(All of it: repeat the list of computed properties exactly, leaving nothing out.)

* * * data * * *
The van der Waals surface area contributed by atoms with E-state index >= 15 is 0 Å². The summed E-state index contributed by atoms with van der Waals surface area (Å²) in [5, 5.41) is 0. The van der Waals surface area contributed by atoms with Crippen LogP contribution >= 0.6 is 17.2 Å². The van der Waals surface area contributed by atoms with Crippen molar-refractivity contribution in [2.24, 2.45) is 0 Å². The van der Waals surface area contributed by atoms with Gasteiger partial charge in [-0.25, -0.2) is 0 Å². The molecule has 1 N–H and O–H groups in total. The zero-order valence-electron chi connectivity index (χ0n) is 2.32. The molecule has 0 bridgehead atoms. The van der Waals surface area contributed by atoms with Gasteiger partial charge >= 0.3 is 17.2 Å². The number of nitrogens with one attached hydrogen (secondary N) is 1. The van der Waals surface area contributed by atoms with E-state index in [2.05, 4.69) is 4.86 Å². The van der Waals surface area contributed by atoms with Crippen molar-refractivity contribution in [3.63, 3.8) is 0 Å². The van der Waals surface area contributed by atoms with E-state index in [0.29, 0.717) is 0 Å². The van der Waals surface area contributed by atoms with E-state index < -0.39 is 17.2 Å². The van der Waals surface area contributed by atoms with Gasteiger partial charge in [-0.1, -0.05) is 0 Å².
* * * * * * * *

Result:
The van der Waals surface area contributed by atoms with E-state index >= 15 is 0 Å². The summed E-state index contributed by atoms with van der Waals surface area (Å²) in [5, 5.41) is 0. The van der Waals surface area contributed by atoms with Crippen LogP contribution >= 0.6 is 17.2 Å². The van der Waals surface area contributed by atoms with Crippen molar-refractivity contribution in [2.24, 2.45) is 0 Å². The van der Waals surface area contributed by atoms with Gasteiger partial charge in [-0.25, -0.2) is 0 Å². The molecule has 1 N–H and O–H groups in total. The zero-order valence-electron chi connectivity index (χ0n) is 2.32. The molecule has 0 bridgehead atoms. The van der Waals surface area contributed by atoms with Gasteiger partial charge >= 0.3 is 17.2 Å². The number of nitrogens with one attached hydrogen (secondary N) is 1. The van der Waals surface area contributed by atoms with E-state index in [2.05, 4.69) is 4.86 Å². The van der Waals surface area contributed by atoms with Crippen molar-refractivity contribution in [3.63, 3.8) is 0 Å². The van der Waals surface area contributed by atoms with E-state index in [0.29, 0.717) is 0 Å². The van der Waals surface area contributed by atoms with E-state index < -0.39 is 17.2 Å². The van der Waals surface area contributed by atoms with Gasteiger partial charge in [-0.1, -0.05) is 0 Å².